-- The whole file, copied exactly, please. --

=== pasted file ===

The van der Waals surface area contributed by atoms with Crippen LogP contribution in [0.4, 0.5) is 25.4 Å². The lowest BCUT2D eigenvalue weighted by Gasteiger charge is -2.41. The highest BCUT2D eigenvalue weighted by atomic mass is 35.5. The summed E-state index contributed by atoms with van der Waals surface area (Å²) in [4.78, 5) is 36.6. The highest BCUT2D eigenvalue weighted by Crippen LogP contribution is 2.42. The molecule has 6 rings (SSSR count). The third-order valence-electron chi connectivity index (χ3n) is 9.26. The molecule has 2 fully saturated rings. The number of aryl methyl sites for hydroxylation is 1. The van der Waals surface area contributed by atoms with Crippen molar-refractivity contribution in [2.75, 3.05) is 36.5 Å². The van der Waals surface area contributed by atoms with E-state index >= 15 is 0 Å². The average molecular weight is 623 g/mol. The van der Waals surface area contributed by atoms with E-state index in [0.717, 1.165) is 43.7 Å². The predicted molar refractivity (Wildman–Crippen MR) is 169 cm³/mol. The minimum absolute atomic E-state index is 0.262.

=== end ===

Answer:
The van der Waals surface area contributed by atoms with Crippen LogP contribution in [0.4, 0.5) is 25.4 Å². The lowest BCUT2D eigenvalue weighted by Gasteiger charge is -2.41. The highest BCUT2D eigenvalue weighted by atomic mass is 35.5. The summed E-state index contributed by atoms with van der Waals surface area (Å²) in [4.78, 5) is 36.6. The highest BCUT2D eigenvalue weighted by Crippen LogP contribution is 2.42. The molecule has 6 rings (SSSR count). The third-order valence-electron chi connectivity index (χ3n) is 9.26. The molecule has 2 fully saturated rings. The number of aryl methyl sites for hydroxylation is 1. The van der Waals surface area contributed by atoms with Crippen molar-refractivity contribution in [2.75, 3.05) is 36.5 Å². The van der Waals surface area contributed by atoms with E-state index >= 15 is 0 Å². The average molecular weight is 623 g/mol. The van der Waals surface area contributed by atoms with E-state index in [0.717, 1.165) is 43.7 Å². The predicted molar refractivity (Wildman–Crippen MR) is 169 cm³/mol. The minimum absolute atomic E-state index is 0.262.